- Coordination among contractors
- Interdependency of tasks
- Document control, management, and distribution
- Special equipment requirements
- Time allowed for construction
- Work times
- Utility interruptions
- Temporary utilities and its construction
- MBE WBE, VBE, or LBE requirements
- Site security
- Work, equipment, & storage areas
- Impacts on traffic and transit
- Pedestrian routes
- Temporary access for obstructed surroundings
- Deliveries to jobsite
- Refer to sample: Site Logistics Plan_Foundation
From the American Institute of Steel Construction, Crane Selection and Application (2006),
Principles that govern crane selection (a Powerpoint presentation. Scroll through the slides):
Notice the following statement:
As with most types of construction equipment, the theoretically optimal crane for the job based on capability may not be readily available, or a more capable crane that is owned by the steel erector may be more economical
Availability will always be an important factor in crane selection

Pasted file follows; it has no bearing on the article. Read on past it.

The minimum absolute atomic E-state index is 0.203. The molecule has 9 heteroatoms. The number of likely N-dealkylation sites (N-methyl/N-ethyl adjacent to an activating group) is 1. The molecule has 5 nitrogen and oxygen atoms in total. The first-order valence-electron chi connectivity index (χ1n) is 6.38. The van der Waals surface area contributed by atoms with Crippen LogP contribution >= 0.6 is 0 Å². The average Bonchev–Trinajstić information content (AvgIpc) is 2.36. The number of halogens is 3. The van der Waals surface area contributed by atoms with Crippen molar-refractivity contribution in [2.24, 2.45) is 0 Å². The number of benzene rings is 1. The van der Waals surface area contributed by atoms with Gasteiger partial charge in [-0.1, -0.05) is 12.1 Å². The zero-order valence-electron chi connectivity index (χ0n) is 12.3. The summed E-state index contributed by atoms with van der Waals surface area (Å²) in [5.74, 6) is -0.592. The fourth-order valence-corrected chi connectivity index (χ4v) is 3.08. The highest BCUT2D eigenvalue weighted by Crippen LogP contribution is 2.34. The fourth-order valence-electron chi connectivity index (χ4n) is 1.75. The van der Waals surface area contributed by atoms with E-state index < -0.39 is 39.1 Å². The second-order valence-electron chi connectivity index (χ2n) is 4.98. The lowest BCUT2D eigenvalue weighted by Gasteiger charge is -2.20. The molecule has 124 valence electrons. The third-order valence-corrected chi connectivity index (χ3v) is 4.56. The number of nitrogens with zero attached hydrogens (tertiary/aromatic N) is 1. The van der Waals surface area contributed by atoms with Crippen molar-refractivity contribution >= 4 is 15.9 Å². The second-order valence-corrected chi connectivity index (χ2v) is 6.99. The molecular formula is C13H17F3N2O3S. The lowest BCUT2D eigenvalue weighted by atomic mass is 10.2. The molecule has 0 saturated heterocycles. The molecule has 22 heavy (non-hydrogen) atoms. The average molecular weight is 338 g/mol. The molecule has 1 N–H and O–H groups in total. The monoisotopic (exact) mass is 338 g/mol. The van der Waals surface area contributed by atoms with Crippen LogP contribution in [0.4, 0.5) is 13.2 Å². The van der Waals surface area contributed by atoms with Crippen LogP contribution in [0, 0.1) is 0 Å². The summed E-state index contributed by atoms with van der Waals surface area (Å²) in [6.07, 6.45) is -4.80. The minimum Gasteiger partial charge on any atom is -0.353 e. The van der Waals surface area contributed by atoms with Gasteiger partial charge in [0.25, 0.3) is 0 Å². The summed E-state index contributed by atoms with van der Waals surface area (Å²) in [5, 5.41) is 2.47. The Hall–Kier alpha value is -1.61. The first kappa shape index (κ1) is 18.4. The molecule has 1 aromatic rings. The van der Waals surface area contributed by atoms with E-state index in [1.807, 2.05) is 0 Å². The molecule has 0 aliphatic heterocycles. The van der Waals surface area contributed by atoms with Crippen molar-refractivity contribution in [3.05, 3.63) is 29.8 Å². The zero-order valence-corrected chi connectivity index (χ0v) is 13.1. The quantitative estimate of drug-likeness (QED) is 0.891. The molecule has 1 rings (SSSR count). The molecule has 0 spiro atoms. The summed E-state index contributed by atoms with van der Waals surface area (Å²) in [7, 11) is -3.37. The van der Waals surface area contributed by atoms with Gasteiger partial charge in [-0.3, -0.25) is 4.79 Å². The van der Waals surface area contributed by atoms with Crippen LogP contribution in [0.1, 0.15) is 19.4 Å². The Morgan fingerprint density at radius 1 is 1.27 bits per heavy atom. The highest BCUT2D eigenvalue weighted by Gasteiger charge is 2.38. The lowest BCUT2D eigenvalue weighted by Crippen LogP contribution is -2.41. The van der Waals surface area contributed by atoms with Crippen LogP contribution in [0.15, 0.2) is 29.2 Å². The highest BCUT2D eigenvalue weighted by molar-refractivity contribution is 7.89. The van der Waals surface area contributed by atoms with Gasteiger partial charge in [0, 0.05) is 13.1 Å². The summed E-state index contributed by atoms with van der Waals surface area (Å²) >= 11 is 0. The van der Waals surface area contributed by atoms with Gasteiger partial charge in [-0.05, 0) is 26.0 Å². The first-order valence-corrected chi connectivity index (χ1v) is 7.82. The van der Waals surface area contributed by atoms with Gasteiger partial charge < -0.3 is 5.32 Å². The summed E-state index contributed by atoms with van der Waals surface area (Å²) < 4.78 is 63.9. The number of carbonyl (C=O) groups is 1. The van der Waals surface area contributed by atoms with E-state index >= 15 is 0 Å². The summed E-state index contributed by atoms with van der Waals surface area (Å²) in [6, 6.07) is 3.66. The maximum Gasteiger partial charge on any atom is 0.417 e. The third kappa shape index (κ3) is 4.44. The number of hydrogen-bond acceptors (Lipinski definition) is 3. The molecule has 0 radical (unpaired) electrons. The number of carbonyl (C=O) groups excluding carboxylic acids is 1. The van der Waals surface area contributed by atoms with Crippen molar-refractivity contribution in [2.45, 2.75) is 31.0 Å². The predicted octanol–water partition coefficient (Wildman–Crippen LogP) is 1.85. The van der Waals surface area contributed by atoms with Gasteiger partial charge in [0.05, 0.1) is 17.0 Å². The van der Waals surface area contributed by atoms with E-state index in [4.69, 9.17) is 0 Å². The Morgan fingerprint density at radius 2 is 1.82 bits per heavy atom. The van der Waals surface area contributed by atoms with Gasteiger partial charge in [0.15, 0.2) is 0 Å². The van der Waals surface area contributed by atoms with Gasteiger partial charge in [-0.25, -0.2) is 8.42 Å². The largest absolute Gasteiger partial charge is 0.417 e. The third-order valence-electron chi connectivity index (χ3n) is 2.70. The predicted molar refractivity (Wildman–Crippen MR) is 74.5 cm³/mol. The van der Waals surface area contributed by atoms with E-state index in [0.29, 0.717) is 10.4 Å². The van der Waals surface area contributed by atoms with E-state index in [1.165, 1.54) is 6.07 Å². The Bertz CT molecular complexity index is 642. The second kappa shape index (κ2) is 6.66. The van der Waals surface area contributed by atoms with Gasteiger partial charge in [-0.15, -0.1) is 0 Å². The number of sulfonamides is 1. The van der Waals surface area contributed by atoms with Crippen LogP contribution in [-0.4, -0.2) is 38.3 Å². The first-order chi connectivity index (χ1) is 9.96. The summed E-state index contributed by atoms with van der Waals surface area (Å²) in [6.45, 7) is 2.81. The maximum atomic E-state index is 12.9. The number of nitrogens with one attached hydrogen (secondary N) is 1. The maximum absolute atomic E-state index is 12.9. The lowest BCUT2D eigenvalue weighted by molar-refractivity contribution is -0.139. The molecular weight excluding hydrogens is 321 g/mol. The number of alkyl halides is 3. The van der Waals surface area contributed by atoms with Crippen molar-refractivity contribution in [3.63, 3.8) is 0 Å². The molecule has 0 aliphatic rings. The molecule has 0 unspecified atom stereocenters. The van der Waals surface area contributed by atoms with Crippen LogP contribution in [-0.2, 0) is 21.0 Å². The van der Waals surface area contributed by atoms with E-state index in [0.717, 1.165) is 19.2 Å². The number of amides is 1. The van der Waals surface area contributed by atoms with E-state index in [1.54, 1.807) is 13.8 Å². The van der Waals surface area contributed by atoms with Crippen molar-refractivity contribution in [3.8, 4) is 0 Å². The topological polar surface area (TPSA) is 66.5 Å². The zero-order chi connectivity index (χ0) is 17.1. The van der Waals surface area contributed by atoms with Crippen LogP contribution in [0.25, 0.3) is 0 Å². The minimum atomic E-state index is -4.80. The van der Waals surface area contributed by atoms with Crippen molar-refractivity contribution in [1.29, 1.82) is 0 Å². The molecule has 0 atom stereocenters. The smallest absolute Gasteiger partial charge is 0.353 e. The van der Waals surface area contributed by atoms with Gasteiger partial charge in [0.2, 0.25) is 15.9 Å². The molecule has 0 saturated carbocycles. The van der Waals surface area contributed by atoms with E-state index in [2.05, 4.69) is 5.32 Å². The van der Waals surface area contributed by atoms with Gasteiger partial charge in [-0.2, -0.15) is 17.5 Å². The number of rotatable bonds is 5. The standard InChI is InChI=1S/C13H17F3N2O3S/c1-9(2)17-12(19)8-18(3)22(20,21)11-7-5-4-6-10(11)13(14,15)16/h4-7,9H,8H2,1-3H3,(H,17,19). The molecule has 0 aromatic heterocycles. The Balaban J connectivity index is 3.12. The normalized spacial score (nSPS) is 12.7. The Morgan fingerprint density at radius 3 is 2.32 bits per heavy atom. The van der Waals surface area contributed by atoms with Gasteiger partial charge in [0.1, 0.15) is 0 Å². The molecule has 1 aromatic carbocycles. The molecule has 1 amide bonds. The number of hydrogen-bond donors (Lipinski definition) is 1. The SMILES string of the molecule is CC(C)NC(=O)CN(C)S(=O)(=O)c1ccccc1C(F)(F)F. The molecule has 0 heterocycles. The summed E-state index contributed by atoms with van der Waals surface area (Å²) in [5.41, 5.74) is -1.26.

Q1: What reasons might you have to select equipment that was NOT the most efficient for the work at hand?
- Labor availability
- Labor skill and training requirements
- Labor jurisdictions
- Payroll management / oversight requirements
- Site management of labor
- Union requirements
- Long-lead purchases
- Submittal tracking
- Material compatibility
- On site quality control
Regulation / Authorities
- Building Department requirements
- Environmental controls
- Safety controls
- Inspection requirements
- Special regulations / authorities
- Site office
- Field office
- Provisions for all staff
- Organizational chart
Scheduling is covered in the next section.
Q2: What problems come up on construction teams that fail to honestly assess the requirements and constraints of a project
Q3: What is a long lead item and how may it affect project planning? Give two examples of long lead items commonly found in construction projects.
Q4: What is the purpose of a site logistics plan?
On scheduling, one industry veteran says: